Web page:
Porter candid about Bruins sale

Darryl Porter says the last two months have been the most difficult time in his life.

For the second time in his hockey life, he has been cast in the role of the villain. First it was Kennewick, WA. as the Tri-City Americans came within a whisker of relocating.

And now he’s in the center of the storm again as the Chilliwack Bruins pull up stakes and move to the Island.

Darryl Porter says the last two months have been the most difficult time in his life.

For the second time in his hockey life, he has been cast in the role of the villain. First it was Kennewick, WA. as the Tri-City Americans came within a whisker of relocating.

And now he’s in the center of the storm again as the Chilliwack Bruins pull up stakes and move to the Island.

He gamely answered questions Wednesday night, but you could sense the frustration bubbling to the surface.

“How would you feel if you opened up the paper and read that you were doing a poor job? How would you feel to be cast in this light?,” he asked. “It’s a joke. I think everyone’s mad at the wrong guy, but you know what? Part of being the president is that I have to take the bullets. The hardest thing has been not responding, not defending myself.”

As managing partner, Porter has been the man on the ground since Day 1, overseeing the business side while Darrell May, and later Marc Habscheid, oversaw hockey operations.

He has been a lightning rod for criticism, and as this drama has played out in cloak-and-dagger style, he has drawn fire for staying silent.

“I actually tried to answer questions, but I also tried to be respectful of the confidentiality agreements I signed,” he said. “It has been the hardest two months of my life, and it’s still going on, but I’ll take it because it goes with the territory.”

Criticism from his former business partner, Moray Keith, has been delicate but pointed.

Keith has diplomatically raised  issues with how the team was managed in the community, with the declining fan and corporate support as evidence.

“I take that as a criticism of me and my entire staff, and all I’m going to do is back up my people,” Porter said. “We did 50 things in a row (ticket promotions) that didn’t work. Are we bad marketers or do you have a defined market? If there’s a disconnect, it’s with myself believing the market changed and Moray and some others believing  it didn’t. Obviously there’s a significant disagreement on that.”

During Porter’s five year run as the team’s president, the Bruins averaged 4467, 4529, 4041, 3260 and 3357 in announced attendance per game.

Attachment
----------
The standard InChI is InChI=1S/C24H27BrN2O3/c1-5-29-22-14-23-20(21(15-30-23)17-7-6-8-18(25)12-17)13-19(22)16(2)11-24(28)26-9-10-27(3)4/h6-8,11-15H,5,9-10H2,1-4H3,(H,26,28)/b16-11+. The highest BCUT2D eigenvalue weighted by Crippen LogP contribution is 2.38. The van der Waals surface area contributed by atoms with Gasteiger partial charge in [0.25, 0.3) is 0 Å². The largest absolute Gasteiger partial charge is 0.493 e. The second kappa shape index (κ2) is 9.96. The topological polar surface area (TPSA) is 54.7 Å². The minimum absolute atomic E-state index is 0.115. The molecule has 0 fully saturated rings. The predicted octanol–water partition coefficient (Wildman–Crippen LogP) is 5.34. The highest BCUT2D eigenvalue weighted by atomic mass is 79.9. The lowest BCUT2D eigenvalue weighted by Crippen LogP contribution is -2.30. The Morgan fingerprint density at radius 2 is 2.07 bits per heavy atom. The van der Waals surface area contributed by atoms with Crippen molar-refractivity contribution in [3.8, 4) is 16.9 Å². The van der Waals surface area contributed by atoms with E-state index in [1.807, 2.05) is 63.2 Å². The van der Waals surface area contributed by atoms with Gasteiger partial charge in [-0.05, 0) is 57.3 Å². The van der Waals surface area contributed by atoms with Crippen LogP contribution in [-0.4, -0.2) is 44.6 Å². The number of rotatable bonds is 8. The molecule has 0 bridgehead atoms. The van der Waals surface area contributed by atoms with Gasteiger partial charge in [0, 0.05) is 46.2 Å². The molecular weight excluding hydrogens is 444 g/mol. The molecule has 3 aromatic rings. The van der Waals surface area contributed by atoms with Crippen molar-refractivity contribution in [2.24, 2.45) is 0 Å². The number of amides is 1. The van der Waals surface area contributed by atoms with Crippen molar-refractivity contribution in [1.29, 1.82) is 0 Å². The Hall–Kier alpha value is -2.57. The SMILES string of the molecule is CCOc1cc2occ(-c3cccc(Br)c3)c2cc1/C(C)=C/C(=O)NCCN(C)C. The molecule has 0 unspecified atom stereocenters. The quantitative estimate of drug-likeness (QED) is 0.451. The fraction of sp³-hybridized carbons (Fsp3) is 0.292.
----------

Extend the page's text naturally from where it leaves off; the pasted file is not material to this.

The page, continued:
In terms of a changing market, he cited the arrival of the American Hockey League’s Abbotsford Heat as the main reason for the dips in years four and five. Dips that ultimately made Chilliwack vulnerable to relocation.

An argument can be made that Abbotsford’s attendance has been low — that the minor pro team probably didn’t siphon off as many customers as Porter maintains.

“That’s an opinion and I take huge issue with that because I know what myself and my staff went through,” he said. “We lost 800 season ticket holders that summer. I know through database analysis where those fans came from. We went from 1200 fans per game from outside of Chilliwack to 300, overnight. That’s also why they were struggling as well. The fan base was split.”

The lease at Prospera Centre was the other bone of contention cited in the WHL’s news release. Porter was quoted saying he, Burke and Glen Sather had tried repeatedly to renegotiate the lease with Keith and Bond, only to be rebuffed.

“People ask us why we signed the lease in the first place,” Porter said. “When we came here and we were the Chilliwack Bruins, the Fraser Valley’s home team, we were drawing 4,000-plus a game. Everything was OK. But now, it’s not a good deal.”

Keith maintained the team made money through the first four years before suffering a slight loss (approximately $18,000) this year.

Porter shook his head.

“I’m not going to get into the finances in the newspapers, but on a cash basis we’ve been going backwards for the last two and a half years,” he said. “We’ve been operating our business on a line of credit for the last 32 months.”

Porter sided with co-owner Brian Burke in saying that during a Jan. 13 conference call, the five owners (with Jim Bond representing himself and Keith) surveyed the situation and reached a unanimous consensus to sell, negotiating exclusively with Victoria.

Only four days later, he says, did Keith and Bond come back stating a desire to buy the team.

Bond and Keith maintain they never green-lighted anything.

“I wrote notes during that conference call and I sure took it that we had direction, and I went home afterwards  and said to my wife that our life just changed,” Porter insisted. “It’s been a very frustrating two months because we got unanimous consent on that conference call to move forward, and we’ve been taking bullet after bullet after bullet ever since. We couldn’t talk because of the confidentiality agreement, and we stuck by what we were supposed to do.”

Porter said people were hurt when the confidentiality agreement was violated and the whole soap opera started to play out in the media.

“This wasn’t supposed to play out publicly. This was supposed to be a process that gets to the end and we were supposed to announce the entire deal,” he said. “I think it was very unfair to the stakeholders of this franchise to have things played out with half-truths. It was highly, highly emotional for the wrong people.”

It sounds like the age old argument about whether it’s better to rip a band-aid off slowly or all at once.

“Who got hurt when some of us didn’t stay loyal to the confidentiality agreement is who you don’t want to have hurt,” Porter said. “It was the fans and sponsors, billets and staff. They all got hurt and they didn’t deserve it.”

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